I’m a history geek. I admit it. I just can’t seem to help myself. So when my husband and I stumbled upon a museum that had recreated an entire town, we couldn’t resist. Actually, I couldn’t resist – and my husband is a really patient man.
Museum of the Mountain West, outside of Montrose, Colorado is definitely a perfect place for geeks like me. And the proprietor was more than happy on that blustery, snowy day to give us a guided tour. (Yes, possibly because we were the only ones crazy enough to be out in a snowstorm. We had the place to ourselves.)
Click here to visit their website. www.mountainwestmuseum.com
While I was wandering through one of the immaculately restored buildings, I stumbled upon a collection of tin cans that once held various types of food. One of the most popular? Canned mutton. Just the sound of it made me shiver. Eeew.
But, my modern prejudices aside, it was an extremely popular item with many miners, homesteaders and other early residents of western Colorado. Canned mutton was inexpensive, traveled well, could be heated over a camp fire, and provided much needed protein. But… even with all of those virtues, it was an acquired taste with a very strong odor, and a taste to match.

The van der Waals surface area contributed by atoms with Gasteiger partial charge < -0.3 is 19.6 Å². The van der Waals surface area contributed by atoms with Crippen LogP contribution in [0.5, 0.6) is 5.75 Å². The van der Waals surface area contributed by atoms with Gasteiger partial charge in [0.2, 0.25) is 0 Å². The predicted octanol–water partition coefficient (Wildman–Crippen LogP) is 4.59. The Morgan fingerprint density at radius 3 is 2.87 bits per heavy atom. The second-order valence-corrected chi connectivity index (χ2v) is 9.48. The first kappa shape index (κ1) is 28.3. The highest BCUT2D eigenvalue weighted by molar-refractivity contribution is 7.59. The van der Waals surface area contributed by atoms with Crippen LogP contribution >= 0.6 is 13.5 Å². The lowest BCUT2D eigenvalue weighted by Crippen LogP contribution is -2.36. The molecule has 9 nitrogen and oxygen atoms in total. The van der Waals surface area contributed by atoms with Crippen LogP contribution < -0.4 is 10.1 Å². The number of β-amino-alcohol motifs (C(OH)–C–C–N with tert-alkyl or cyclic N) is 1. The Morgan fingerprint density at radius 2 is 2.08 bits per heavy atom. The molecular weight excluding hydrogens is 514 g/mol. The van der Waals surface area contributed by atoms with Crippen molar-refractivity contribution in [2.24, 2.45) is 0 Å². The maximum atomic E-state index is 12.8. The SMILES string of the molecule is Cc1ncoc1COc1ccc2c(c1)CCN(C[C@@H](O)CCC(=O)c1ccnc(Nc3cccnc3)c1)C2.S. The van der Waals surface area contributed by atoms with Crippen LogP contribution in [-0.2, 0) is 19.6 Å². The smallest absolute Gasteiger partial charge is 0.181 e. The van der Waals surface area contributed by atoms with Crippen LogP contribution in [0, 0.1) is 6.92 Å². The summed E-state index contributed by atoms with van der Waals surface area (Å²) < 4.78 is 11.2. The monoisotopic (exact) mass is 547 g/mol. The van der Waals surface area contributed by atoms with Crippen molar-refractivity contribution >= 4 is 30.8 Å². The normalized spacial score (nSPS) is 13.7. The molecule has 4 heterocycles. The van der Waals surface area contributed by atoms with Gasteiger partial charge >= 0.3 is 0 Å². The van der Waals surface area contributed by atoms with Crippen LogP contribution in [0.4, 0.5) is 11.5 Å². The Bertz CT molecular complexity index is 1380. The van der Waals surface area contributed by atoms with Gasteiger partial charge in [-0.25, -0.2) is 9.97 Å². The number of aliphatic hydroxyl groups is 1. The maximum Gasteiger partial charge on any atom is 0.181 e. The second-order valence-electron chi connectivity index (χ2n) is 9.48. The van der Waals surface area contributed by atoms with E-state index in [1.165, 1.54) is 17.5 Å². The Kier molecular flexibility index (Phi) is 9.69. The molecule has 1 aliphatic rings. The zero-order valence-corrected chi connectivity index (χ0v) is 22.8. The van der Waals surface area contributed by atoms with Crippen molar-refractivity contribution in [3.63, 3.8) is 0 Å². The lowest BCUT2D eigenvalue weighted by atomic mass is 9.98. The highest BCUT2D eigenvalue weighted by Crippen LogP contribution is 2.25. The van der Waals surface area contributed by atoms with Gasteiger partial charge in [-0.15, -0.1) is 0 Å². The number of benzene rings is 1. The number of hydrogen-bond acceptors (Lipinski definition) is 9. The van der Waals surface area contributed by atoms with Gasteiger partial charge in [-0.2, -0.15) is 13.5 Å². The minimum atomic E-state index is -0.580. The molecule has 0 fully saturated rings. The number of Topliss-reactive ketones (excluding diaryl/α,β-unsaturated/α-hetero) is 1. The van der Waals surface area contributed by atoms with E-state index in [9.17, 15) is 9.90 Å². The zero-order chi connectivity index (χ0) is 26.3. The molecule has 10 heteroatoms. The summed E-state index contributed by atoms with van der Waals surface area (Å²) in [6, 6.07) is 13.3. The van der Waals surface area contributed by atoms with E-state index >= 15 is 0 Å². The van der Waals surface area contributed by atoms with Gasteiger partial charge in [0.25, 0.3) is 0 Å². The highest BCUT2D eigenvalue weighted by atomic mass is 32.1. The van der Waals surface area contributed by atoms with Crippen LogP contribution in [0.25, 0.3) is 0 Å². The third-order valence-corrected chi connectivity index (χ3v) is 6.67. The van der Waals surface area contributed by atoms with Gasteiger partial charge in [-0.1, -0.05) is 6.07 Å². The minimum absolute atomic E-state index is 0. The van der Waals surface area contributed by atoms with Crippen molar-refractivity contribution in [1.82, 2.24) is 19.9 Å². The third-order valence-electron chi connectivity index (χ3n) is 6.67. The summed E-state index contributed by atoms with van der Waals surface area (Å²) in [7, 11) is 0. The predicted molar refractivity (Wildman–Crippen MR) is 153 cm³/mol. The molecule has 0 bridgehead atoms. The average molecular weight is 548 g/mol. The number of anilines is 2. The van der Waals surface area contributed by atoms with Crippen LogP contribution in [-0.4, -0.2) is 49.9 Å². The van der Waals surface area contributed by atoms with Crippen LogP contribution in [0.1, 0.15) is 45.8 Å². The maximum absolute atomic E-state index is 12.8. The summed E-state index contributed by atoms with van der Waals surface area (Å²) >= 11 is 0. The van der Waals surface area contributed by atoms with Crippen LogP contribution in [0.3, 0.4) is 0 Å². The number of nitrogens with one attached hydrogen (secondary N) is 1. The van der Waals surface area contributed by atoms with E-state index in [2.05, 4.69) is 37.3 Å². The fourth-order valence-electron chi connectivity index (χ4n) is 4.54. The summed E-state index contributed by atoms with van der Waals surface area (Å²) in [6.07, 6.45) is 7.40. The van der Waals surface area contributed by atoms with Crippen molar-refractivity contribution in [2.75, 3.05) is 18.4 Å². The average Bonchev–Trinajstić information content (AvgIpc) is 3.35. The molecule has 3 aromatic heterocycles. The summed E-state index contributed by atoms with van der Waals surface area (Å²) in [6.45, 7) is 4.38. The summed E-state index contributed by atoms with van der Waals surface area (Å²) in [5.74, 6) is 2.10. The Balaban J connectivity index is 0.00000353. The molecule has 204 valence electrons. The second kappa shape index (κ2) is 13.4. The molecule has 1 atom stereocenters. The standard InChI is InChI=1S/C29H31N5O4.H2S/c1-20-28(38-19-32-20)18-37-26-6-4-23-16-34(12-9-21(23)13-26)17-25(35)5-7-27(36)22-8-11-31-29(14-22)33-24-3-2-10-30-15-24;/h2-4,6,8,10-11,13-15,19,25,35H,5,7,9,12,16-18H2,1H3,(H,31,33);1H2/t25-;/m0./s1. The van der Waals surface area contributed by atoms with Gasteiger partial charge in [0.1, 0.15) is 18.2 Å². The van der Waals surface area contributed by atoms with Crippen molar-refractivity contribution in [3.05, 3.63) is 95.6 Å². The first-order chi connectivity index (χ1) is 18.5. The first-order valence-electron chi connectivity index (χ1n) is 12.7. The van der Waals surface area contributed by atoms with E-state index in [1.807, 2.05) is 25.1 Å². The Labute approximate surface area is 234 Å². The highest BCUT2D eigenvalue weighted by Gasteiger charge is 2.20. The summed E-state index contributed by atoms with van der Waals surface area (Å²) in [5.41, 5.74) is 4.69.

Thanks to Charles, Prince of Wales, mutton in making a comeback. He touts it as his favorite dish and has even organized a Mutton Renaissance Campaign to encourage Britons to eat more mutton. As admirable as this is, I’ll bet Prince Charles doesn’t eat his mutton from a can.
Canned mutton actually makes two appearances in my book. Neither of the characters in my book who ate it liked it. But they did eat the stuff. Cold mountain weather and lack of resources will do that to a person. My culinary experiences with mutton are limited to the occasional roasted lamb at Passover. Somehow, I suspect that’s not a fair comparison. Have I ever tried canned sheep meat? Nope. Do I plan on trying it? Nope. I live vicariously through those people I make up in my head. (That’s what fiction writers do. We populate our lives with imaginary people, who do things that we, the writer, may not ever really do.) And they said not to eat the canned mutton.
So, here’s to the stalwart men and women who left behind their empty tin cans and untold stories. They endured harsh Colorado mountain weather, lack of resources, and hardships I can only imagine. I salute you. But the mutton? I’ll leave it for you.